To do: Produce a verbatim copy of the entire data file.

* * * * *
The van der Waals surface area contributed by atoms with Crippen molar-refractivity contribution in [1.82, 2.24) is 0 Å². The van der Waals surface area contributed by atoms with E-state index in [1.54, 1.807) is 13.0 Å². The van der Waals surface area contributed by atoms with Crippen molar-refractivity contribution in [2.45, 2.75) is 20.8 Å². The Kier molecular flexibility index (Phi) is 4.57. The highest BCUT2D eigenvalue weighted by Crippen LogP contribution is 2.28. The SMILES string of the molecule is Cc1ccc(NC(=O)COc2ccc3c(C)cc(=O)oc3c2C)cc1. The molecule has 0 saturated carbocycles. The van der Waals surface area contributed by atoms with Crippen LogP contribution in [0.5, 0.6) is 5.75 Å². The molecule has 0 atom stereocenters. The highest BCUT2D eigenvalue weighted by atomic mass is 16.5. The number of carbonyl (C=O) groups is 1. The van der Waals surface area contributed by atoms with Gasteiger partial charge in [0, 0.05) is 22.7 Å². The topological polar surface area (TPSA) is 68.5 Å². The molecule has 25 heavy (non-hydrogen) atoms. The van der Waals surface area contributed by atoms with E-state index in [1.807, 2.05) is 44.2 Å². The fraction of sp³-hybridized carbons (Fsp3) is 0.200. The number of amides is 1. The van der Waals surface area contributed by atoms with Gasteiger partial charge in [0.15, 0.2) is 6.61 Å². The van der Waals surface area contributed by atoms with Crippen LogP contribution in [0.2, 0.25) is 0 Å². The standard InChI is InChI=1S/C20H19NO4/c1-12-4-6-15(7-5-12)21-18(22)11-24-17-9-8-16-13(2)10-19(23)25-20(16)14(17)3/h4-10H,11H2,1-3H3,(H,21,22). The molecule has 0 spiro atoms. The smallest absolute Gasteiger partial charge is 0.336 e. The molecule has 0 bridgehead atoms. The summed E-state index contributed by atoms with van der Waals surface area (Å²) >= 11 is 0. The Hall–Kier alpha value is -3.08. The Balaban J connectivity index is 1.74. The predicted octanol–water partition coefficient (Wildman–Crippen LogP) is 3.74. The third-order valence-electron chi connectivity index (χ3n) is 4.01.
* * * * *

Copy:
The van der Waals surface area contributed by atoms with Crippen molar-refractivity contribution in [1.82, 2.24) is 0 Å². The van der Waals surface area contributed by atoms with E-state index in [1.54, 1.807) is 13.0 Å². The van der Waals surface area contributed by atoms with Crippen molar-refractivity contribution in [2.45, 2.75) is 20.8 Å². The Kier molecular flexibility index (Phi) is 4.57. The highest BCUT2D eigenvalue weighted by Crippen LogP contribution is 2.28. The SMILES string of the molecule is Cc1ccc(NC(=O)COc2ccc3c(C)cc(=O)oc3c2C)cc1. The molecule has 0 saturated carbocycles. The van der Waals surface area contributed by atoms with Crippen LogP contribution in [0.5, 0.6) is 5.75 Å². The molecule has 0 atom stereocenters. The highest BCUT2D eigenvalue weighted by atomic mass is 16.5. The number of carbonyl (C=O) groups is 1. The van der Waals surface area contributed by atoms with Gasteiger partial charge in [0, 0.05) is 22.7 Å². The topological polar surface area (TPSA) is 68.5 Å². The molecule has 25 heavy (non-hydrogen) atoms. The van der Waals surface area contributed by atoms with E-state index in [1.807, 2.05) is 44.2 Å². The fraction of sp³-hybridized carbons (Fsp3) is 0.200. The number of amides is 1. The van der Waals surface area contributed by atoms with Gasteiger partial charge in [0.15, 0.2) is 6.61 Å². The van der Waals surface area contributed by atoms with Crippen LogP contribution in [0.2, 0.25) is 0 Å². The standard InChI is InChI=1S/C20H19NO4/c1-12-4-6-15(7-5-12)21-18(22)11-24-17-9-8-16-13(2)10-19(23)25-20(16)14(17)3/h4-10H,11H2,1-3H3,(H,21,22). The molecule has 0 spiro atoms. The smallest absolute Gasteiger partial charge is 0.336 e. The molecule has 0 bridgehead atoms. The summed E-state index contributed by atoms with van der Waals surface area (Å²) >= 11 is 0. The Hall–Kier alpha value is -3.08. The Balaban J connectivity index is 1.74. The predicted octanol–water partition coefficient (Wildman–Crippen LogP) is 3.74. The third-order valence-electron chi connectivity index (χ3n) is 4.01.